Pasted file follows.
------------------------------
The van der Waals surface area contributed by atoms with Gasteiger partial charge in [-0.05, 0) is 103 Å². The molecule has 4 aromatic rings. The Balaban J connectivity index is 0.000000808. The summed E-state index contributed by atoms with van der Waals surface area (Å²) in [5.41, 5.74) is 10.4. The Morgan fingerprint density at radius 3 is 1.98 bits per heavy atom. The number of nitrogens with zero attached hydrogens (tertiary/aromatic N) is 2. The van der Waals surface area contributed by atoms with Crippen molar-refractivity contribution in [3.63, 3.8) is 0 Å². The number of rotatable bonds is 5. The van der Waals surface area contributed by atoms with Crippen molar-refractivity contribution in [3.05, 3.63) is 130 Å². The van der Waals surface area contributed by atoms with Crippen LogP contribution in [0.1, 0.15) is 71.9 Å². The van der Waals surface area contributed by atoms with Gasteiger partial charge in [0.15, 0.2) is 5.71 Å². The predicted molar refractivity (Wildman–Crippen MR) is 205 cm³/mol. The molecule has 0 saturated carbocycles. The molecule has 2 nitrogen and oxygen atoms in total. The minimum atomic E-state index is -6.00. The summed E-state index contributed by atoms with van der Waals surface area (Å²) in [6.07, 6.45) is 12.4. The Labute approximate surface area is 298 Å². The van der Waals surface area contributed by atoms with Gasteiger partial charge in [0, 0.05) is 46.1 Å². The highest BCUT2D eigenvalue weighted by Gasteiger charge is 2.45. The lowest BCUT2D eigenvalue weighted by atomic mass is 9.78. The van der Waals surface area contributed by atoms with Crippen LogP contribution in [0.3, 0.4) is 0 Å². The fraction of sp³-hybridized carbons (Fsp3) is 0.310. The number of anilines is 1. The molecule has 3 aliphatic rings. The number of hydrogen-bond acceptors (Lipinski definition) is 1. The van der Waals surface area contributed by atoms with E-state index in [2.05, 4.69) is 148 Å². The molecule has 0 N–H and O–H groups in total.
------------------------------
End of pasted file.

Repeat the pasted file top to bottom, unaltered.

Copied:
The van der Waals surface area contributed by atoms with Gasteiger partial charge in [-0.05, 0) is 103 Å². The molecule has 4 aromatic rings. The Balaban J connectivity index is 0.000000808. The summed E-state index contributed by atoms with van der Waals surface area (Å²) in [5.41, 5.74) is 10.4. The Morgan fingerprint density at radius 3 is 1.98 bits per heavy atom. The number of nitrogens with zero attached hydrogens (tertiary/aromatic N) is 2. The van der Waals surface area contributed by atoms with Crippen molar-refractivity contribution in [3.63, 3.8) is 0 Å². The number of rotatable bonds is 5. The van der Waals surface area contributed by atoms with Crippen molar-refractivity contribution in [3.05, 3.63) is 130 Å². The van der Waals surface area contributed by atoms with Crippen LogP contribution in [0.1, 0.15) is 71.9 Å². The van der Waals surface area contributed by atoms with Gasteiger partial charge in [0.15, 0.2) is 5.71 Å². The predicted molar refractivity (Wildman–Crippen MR) is 205 cm³/mol. The molecule has 0 saturated carbocycles. The molecule has 2 nitrogen and oxygen atoms in total. The minimum atomic E-state index is -6.00. The summed E-state index contributed by atoms with van der Waals surface area (Å²) in [6.07, 6.45) is 12.4. The Labute approximate surface area is 298 Å². The van der Waals surface area contributed by atoms with Gasteiger partial charge in [0, 0.05) is 46.1 Å². The highest BCUT2D eigenvalue weighted by Gasteiger charge is 2.45. The lowest BCUT2D eigenvalue weighted by atomic mass is 9.78. The van der Waals surface area contributed by atoms with Crippen LogP contribution in [0.3, 0.4) is 0 Å². The fraction of sp³-hybridized carbons (Fsp3) is 0.310. The number of anilines is 1. The molecule has 3 aliphatic rings. The number of hydrogen-bond acceptors (Lipinski definition) is 1. The van der Waals surface area contributed by atoms with E-state index in [2.05, 4.69) is 148 Å². The molecule has 0 N–H and O–H groups in total.